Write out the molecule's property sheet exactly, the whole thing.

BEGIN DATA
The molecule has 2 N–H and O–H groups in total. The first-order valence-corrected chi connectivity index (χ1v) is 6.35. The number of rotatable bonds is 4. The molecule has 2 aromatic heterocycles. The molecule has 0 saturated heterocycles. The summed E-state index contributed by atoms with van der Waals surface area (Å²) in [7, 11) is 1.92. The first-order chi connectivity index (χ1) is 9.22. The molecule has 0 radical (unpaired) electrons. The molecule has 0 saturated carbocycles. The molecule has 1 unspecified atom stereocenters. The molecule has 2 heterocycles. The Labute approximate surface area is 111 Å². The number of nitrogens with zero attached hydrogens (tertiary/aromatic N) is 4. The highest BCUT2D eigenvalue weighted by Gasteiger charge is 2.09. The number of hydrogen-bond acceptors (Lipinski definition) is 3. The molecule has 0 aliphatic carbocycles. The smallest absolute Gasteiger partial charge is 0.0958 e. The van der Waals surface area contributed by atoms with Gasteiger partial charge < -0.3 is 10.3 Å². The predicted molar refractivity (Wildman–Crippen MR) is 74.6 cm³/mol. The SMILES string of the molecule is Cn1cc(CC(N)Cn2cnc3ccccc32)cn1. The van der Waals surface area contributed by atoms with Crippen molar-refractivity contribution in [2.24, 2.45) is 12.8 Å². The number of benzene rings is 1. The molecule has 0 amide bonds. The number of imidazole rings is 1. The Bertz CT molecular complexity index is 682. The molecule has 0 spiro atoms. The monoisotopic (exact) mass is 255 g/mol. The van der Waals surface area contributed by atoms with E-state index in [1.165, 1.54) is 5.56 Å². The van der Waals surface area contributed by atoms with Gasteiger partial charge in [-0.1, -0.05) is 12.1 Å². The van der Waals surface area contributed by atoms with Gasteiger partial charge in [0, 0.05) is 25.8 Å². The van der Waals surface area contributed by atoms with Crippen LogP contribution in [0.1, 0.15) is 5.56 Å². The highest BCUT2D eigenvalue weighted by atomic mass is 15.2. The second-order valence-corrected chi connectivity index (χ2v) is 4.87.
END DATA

The molecule has 2 N–H and O–H groups in total. The first-order valence-corrected chi connectivity index (χ1v) is 6.35. The number of rotatable bonds is 4. The molecule has 2 aromatic heterocycles. The molecule has 0 saturated heterocycles. The summed E-state index contributed by atoms with van der Waals surface area (Å²) in [7, 11) is 1.92. The first-order chi connectivity index (χ1) is 9.22. The molecule has 0 radical (unpaired) electrons. The molecule has 0 saturated carbocycles. The molecule has 1 unspecified atom stereocenters. The molecule has 2 heterocycles. The Labute approximate surface area is 111 Å². The number of nitrogens with zero attached hydrogens (tertiary/aromatic N) is 4. The highest BCUT2D eigenvalue weighted by Gasteiger charge is 2.09. The number of hydrogen-bond acceptors (Lipinski definition) is 3. The molecule has 0 aliphatic carbocycles. The smallest absolute Gasteiger partial charge is 0.0958 e. The van der Waals surface area contributed by atoms with Gasteiger partial charge < -0.3 is 10.3 Å². The predicted molar refractivity (Wildman–Crippen MR) is 74.6 cm³/mol. The SMILES string of the molecule is Cn1cc(CC(N)Cn2cnc3ccccc32)cn1. The van der Waals surface area contributed by atoms with Crippen molar-refractivity contribution in [2.24, 2.45) is 12.8 Å². The number of benzene rings is 1. The molecule has 0 amide bonds. The number of imidazole rings is 1. The Bertz CT molecular complexity index is 682. The molecule has 0 spiro atoms. The monoisotopic (exact) mass is 255 g/mol. The van der Waals surface area contributed by atoms with E-state index in [1.165, 1.54) is 5.56 Å². The van der Waals surface area contributed by atoms with Gasteiger partial charge in [-0.1, -0.05) is 12.1 Å². The van der Waals surface area contributed by atoms with Gasteiger partial charge in [0, 0.05) is 25.8 Å². The van der Waals surface area contributed by atoms with Crippen LogP contribution in [0.1, 0.15) is 5.56 Å². The highest BCUT2D eigenvalue weighted by atomic mass is 15.2. The second-order valence-corrected chi connectivity index (χ2v) is 4.87.